“But Fairbanks features a lot more than just shimmering ribbons of light swathing across the northern night sky. On a recent bucket list trip with my wife, I braved the coldest city in America to delight in dog sledding, hot springing, arctic snowmobiling, and even reindeer walking.
I recently watched two documentaries that left me shrugging.
The first was a an hour-long report on the lack of truck drivers. Basically the filmmakers openly wondered about how to correct the truck driver shortage. They never acknowledged that everyone’s packages are still being delivered. And they offered no answers to the proposed problem, even the dead-simple one that capitalism is really good at solving (i.e. paying more) for talent shortages.
“This isn’t my and/or society’s problem,” I remarked to my wife afterwards. It’s Amazon’s, Walmart’s, and anyone else who heavily depends on shipping. Let them figure it out. With trillions of dollars at stake, they’re highly motivated to do so. No need to worry. Next!
The second documentary openly wondered about what to do about rising temperatures at our Southern Border, which are sadly killing a growing number of immigrants. While I appreciate the documentary’s concern, the filmmakers implied this was society’s problem to fix. And not by reversing climate change, mind you. Rather, the government should do something to help migrants withstand hotter temperatures as they sneak into America, the documentary asserted.
This too, left me shrugging. Maybe just put up signs warning people who exercise free will of the heightened temperature risks and call it a day? Or trust that migrants will increasingly make the attempt during cooler winter temperatures. They have brains too, ya know.
After rewatching Indiana Jones with family recently, my wife and I screened a handful of other adventure movies we’d never seen before.
Two are Oscar nominees and absolutely crazy fun. One (RRR) breaks into random music videos at times and the other (Everything Everywhere) made me cry by the end. The other is 20 years old and nearly as entertaining as Top Gun 2. I award all three 4 out of 5 stars and highly recommend them.
As for upcoming movies, I have the following on my calendar: 65, Dungeons & Dragons, Air, Guardian 3, Indiana Jones 5, Mission Impossible 8, and maybe Oppenheimer. It’s finally shaping up to be a year where I’m looking forward to more than just a couple of new movies.
My latest for Paste: “Sometimes a country is more defined by what it doesn’t have than what it does. Nicaragua is one of those countries.
“While it doesn’t have the shiny amenities, rave reputation, and tourism machine needed to attract a high volume of visitors, Nicaragua also doesn’t have the crowds, beaten paths, and routine experiences you’ll increasingly find elsewhere. Instead, it is refreshingly undeveloped. Because of this, Nicaragua is notably more affordable when compared to other Central American hot spots (including neighboring Costa Rica, which it definitely resembles).“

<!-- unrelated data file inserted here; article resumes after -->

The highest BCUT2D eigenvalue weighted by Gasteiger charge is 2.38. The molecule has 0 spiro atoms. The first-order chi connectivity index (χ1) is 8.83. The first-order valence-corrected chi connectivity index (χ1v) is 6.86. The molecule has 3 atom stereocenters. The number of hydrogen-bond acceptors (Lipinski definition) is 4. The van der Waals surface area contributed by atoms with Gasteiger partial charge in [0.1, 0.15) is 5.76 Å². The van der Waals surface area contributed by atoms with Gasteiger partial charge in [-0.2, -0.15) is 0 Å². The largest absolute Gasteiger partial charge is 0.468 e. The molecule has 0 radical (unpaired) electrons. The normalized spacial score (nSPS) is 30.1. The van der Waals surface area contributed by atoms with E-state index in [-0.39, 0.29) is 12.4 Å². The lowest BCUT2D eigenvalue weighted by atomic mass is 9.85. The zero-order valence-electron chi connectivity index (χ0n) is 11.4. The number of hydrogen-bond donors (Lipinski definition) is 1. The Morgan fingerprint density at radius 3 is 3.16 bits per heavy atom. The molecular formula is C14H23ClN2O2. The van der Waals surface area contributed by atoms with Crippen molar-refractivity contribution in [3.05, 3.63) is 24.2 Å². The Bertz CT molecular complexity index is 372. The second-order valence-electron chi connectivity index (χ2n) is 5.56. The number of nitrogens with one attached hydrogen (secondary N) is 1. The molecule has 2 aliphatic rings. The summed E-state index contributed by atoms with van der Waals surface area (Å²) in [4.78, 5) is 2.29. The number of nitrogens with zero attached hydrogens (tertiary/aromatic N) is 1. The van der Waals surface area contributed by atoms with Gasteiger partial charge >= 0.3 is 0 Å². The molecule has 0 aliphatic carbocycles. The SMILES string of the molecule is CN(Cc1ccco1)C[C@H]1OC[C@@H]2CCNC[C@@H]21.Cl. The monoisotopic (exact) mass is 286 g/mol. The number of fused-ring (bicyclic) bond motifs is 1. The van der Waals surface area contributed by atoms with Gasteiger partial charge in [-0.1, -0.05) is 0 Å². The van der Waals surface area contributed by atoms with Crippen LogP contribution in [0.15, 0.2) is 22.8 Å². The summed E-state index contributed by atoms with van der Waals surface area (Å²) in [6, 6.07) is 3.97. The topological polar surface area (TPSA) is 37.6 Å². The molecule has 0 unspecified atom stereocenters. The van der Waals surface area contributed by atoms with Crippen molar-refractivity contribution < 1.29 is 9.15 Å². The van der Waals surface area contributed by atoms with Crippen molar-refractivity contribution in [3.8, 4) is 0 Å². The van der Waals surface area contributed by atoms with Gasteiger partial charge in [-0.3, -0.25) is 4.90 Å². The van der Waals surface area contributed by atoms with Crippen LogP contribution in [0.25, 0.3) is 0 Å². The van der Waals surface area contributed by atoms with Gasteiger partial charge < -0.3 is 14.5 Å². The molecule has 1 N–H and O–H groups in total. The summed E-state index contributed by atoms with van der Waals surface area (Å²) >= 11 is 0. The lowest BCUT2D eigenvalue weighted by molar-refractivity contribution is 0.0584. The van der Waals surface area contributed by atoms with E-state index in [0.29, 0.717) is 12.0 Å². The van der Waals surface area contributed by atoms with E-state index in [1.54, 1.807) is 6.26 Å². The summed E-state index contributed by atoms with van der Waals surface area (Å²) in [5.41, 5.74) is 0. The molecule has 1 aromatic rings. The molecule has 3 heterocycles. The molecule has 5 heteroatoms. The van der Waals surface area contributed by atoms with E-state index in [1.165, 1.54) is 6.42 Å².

We wouldn’t have music in the world if it weren’t for the master wood makers and instrument caretakers like John Becker, whose world renowned and million dollar restorations were recently profiled by Chicago Magazine: “Making that guitar had a big impact on me. I didn’t grow up in a musical family, but I realized I wanted to help musicians. I get that same excitement working with classical violinists.” Love it.
Until I get around to writing a condensed, more interesting story, here’s a chronology of mostly personal events:
1979. Born in Moscow, Idaho to goodly parents named Brent and Cathy Snow as the fourth child of six and second son in the family. Moved to Oklahoma one month later.
1985. Started my formal education at Westwood Elementary School in Stillwater, Oklahoma while my father taught psychology at Oklahoma State University (Go Pokes!). Said formal schooling would last me 17 consecutive years (gulp) across three state programs.
1986. Exposed to my first home computer and modern video game console after my mother bought a colored IBM PCjr and some neighborhood friends scored a Nintendo Entertainment System. The love affair with technology, personal computers, and video games had begun.
I often catch my breath while seeing an otherworldly landscape or snow covered mountain, hearing moving music, or witnessing a simple act of kindness. I love that feeling, which researcher Dacher Keltner describes as “Awe—the feeling of being in the presence of something vast that transcends your understanding of the world.”
Keltner and his team at Berkeley have studied awe for a long time. What they found is this: Not only is awe a compelling feeling for romantics like me, it makes us happier, healthier, and humbler in the following ways: Continue reading…
I was recently talking to an ultra-liberal friend who admitted that today is a better time to be born than any other time in history, regardless of race, gender, and let’s say 99% of nationalities. While the world is far from perfect, it is a better place for the greatest number of people. That includes higher life expectancies, education, and literacy rates, and remarkably less death, disease, poverty, war, crime, dictators, and injustices.
Nevertheless, this same friend expressed fear that acknowledging said progress might encourage conservative society to stop making progress. I argued that most conservatives have made social progress, albeit slower than liberals, since forever (especially since the industrial revelation). Furthermore, there’s no evidence suggesting that conservatives will suddenly stop once a tolerable threshold of social equality has been reached. And yet I suspect this liberal fear exists in more than just my friend.
I don’t know the exact number, but I do know many outspoken liberals feel the need to qualify any acceptant that the world has gotten better. They almost always couch it with, “Yeah, but we still have a long way to go!” I sense many of them share this fear that by acknowledging our social progress, we’ll suddenly stop perfecting the other flawed areas of social inequality.